The opening scene of Dees Rees’s Mudbound shows two brothers digging a hole in the dreary half-light of an approaching storm, surrounded by mud. This scene bookends the film as we spend the rest of the film finding out how the characters got there, and evokes Faulkner’s As I Lay Dying — a stormy and unforgiving Mississippi, full of mud, washed out bridges, and the need to bury dead relatives.
You’re the only one who’s going to have a good time with Good Time. This stylish and energised thriller from Ben and Josh Safdie stars Robert Pattinson as Connie, a petty criminal and devoted brother, in one of his best roles to date (Pattinson has always been good, don’t listen to the haters). Good Time is intermittently bleak and neon, like a dreamlike section of an LSD trip, and will make you go “oh, people like this actually exist”.
Some films are trashy, but fun. You know the ones I mean, your friend would put them on and they would be about stupid people doing stupid things and eventually fall for one another and so on. We all know that plenty of those movies are great, not just a guilty pleasure, but an actual pleasure. I can absolutely assure you that Walk of Fame is not one of those movies — you will not even get the smallest amount of enjoyment from this movie.
Jasmine Hyde talks to Screenwords about her experience of working on the small intimate production of psychological thriller The Unseen, what it was like to come across a script with a strong female lead, and about her time as a satanic nun filming Neil Gaiman’s Good Omens.
What initially drew you to the role?
JH: I read the script about 18 months ago when the director, Gary, who I’d previously worked with in theatre gave me a couple of scripts. I read it and thought that’s a very dark, intriguing story and that Gemma’s a cracking part. A few months later Gary said he was going to do a little pilot. It was only a couple of day’s commitment so I thought, why not. Then when he said he was going to make the film, I said yes, because parts like this don’t really come along that often. So many leads are men, so it’s a bit of a refreshing change. I also thought, my God, she has to go through some stuff and that will be quite interesting, and fun. I use the term fun quite loosely, but you know what I mean.
As social media horror feature PANIC BUTTON gets a remastered DVD & Download release, writer and producer John Shackleton reflects on the film’s inspirational journey.
Film can be such a literal medium at times that the more subtler forms of the fantastic – those stories that do not rely on overwrought special effects – can divide viewers. This was the case with Yorgo Lanthimos last film, The Lobster, set in a dystopian spa for lonely hearts, which blended black comedy, fable and Bunuel-like surrealism. The film took audiences and critics into a world that looked familiar, but one reflected back to us in dreamy fragments. Enough viewers understood The Lobster to make it a breakout film. Lathimos continues to transcend expectations with The Killing of a Sacred Deer, which audaciously draws inspiration from Kubrick, particularly 2001, The Shining and Eyes Wide Shut, for much of its first half.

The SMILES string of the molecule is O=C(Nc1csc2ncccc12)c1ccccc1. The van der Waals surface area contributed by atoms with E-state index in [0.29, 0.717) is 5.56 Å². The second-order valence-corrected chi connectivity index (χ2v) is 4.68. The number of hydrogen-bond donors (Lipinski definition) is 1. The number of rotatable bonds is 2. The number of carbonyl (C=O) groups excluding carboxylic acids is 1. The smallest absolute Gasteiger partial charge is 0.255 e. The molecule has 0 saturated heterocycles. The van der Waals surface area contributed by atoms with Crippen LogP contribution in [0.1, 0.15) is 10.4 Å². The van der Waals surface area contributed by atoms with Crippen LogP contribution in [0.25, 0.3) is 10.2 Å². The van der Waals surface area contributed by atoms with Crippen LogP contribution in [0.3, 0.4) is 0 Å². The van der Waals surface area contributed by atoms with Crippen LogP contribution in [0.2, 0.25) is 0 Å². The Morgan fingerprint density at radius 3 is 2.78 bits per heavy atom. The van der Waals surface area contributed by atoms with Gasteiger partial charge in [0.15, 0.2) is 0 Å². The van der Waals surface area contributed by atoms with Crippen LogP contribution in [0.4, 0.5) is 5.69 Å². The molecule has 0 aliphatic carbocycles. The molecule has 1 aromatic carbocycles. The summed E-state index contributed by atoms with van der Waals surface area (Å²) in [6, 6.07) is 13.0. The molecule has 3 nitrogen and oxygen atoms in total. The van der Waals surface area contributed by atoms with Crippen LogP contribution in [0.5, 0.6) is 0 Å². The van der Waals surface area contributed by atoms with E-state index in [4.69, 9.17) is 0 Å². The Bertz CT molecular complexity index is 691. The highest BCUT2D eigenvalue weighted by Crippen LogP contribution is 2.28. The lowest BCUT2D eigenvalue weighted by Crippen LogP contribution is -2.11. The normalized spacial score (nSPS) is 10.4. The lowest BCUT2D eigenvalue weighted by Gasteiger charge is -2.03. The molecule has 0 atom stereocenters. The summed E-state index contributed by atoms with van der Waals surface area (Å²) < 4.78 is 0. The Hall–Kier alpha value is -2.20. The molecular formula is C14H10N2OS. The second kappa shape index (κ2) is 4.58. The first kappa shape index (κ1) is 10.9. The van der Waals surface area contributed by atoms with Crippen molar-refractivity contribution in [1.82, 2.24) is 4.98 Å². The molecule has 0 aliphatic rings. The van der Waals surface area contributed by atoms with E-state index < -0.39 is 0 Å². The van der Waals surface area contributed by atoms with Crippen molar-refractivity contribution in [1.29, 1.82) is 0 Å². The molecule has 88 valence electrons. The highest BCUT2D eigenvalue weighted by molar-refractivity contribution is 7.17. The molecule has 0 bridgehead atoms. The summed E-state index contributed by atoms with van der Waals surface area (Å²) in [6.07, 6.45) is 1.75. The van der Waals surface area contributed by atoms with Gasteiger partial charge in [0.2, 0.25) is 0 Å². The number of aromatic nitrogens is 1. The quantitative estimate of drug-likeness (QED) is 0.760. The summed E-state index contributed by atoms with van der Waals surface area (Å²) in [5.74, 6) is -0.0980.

Time waits for no one and for an actress in Hollywood this adage has a cruel pathos. At the peak of her fame in the 40s and 50s, Gloria Grahame was the quintessential “femme fatale” in films like The Big Heat, In A Lonely Place and The Bad and Beautiful, for which she won an Oscar for Best Supporting Actress. Married four times and considered too old and unpredictable by Hollywood, Grahame was reduced to often unflattering and underpaid secondary roles in the theatre, television and film (her most notable late period role was as John Heard’s accident prone mother in Chilly Scenes of Winter) in her fifties. No more difficult or vice prone than the average male actor, her career suffered because she committed the cardinal sin of getting old.
Adapted by Michael Almereyda from Jordan Harrison’s 2014 play, Marjorie Prime is a gently haunting and deeply affecting tale which deals with themes relating to what separates human beings from artificial intelligence and whether holding on to someone’s memories, even after their death, is an essential part of who we are. Set in a near-future, the film offers a thought-provoking look at humanity’s acceptance of AI despite all the obvious pitfall attached to it.
Veteran stage and screen actress Lois Smith is Marjorie, a widowed octogenarian struggling to keep the memory of her dearly departed husband Walter alive. To keep her mind occupied and loneliness at bay, Marjorie’s daughter Tess (Gina Davis) and son in-law Jon (Tim Robbins) offer the old woman the company of a “ Prime”, a computer simulated much younger version of her late husband, played with a mesmeric precision and majestic stillness by Jon Hamm. Programmed to interact with Marjorie by listening to second-hand accounts from the old woman and her relatives’, Walter is able to quickly pick up whole chunks of history as inaccurate as they are, and then retelling them as ifs they were cast iron truths.